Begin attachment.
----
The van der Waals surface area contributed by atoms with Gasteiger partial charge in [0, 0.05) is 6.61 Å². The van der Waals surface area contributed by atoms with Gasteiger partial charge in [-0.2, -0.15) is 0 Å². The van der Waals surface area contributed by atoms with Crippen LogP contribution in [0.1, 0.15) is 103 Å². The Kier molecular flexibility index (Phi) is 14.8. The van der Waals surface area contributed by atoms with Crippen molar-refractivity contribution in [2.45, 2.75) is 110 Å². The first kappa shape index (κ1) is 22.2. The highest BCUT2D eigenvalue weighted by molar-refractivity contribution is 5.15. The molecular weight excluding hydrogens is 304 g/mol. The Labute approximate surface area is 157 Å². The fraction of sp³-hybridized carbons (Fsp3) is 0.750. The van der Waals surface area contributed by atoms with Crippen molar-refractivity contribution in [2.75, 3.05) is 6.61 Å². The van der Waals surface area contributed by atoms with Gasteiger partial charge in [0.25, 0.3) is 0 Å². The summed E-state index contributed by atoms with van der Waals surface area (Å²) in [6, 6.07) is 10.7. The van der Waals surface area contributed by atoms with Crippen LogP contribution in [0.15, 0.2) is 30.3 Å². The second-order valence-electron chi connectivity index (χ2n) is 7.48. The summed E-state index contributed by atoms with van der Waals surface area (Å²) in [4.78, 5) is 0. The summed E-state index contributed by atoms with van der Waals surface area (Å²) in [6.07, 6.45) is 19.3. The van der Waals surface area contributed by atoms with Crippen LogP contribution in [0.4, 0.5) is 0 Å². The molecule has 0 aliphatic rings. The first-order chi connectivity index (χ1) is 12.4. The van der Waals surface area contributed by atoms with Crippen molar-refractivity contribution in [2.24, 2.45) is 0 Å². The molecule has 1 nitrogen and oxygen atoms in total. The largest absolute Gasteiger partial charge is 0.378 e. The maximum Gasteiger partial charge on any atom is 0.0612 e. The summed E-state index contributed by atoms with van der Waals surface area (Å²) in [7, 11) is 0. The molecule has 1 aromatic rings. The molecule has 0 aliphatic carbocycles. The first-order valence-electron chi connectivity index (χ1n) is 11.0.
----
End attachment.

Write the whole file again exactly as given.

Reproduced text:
The van der Waals surface area contributed by atoms with Gasteiger partial charge in [0, 0.05) is 6.61 Å². The van der Waals surface area contributed by atoms with Gasteiger partial charge in [-0.2, -0.15) is 0 Å². The van der Waals surface area contributed by atoms with Crippen LogP contribution in [0.1, 0.15) is 103 Å². The Kier molecular flexibility index (Phi) is 14.8. The van der Waals surface area contributed by atoms with Crippen molar-refractivity contribution in [2.45, 2.75) is 110 Å². The first kappa shape index (κ1) is 22.2. The highest BCUT2D eigenvalue weighted by molar-refractivity contribution is 5.15. The molecular weight excluding hydrogens is 304 g/mol. The Labute approximate surface area is 157 Å². The fraction of sp³-hybridized carbons (Fsp3) is 0.750. The van der Waals surface area contributed by atoms with Crippen molar-refractivity contribution in [2.75, 3.05) is 6.61 Å². The van der Waals surface area contributed by atoms with Gasteiger partial charge in [0.25, 0.3) is 0 Å². The summed E-state index contributed by atoms with van der Waals surface area (Å²) in [6, 6.07) is 10.7. The van der Waals surface area contributed by atoms with Crippen LogP contribution in [0.15, 0.2) is 30.3 Å². The second-order valence-electron chi connectivity index (χ2n) is 7.48. The summed E-state index contributed by atoms with van der Waals surface area (Å²) in [4.78, 5) is 0. The summed E-state index contributed by atoms with van der Waals surface area (Å²) in [6.07, 6.45) is 19.3. The van der Waals surface area contributed by atoms with Crippen LogP contribution in [0.4, 0.5) is 0 Å². The molecule has 0 aliphatic rings. The first-order chi connectivity index (χ1) is 12.4. The van der Waals surface area contributed by atoms with Crippen molar-refractivity contribution in [2.24, 2.45) is 0 Å². The molecule has 1 nitrogen and oxygen atoms in total. The largest absolute Gasteiger partial charge is 0.378 e. The maximum Gasteiger partial charge on any atom is 0.0612 e. The summed E-state index contributed by atoms with van der Waals surface area (Å²) in [7, 11) is 0. The molecule has 1 aromatic rings. The molecule has 0 aliphatic carbocycles. The first-order valence-electron chi connectivity index (χ1n) is 11.0.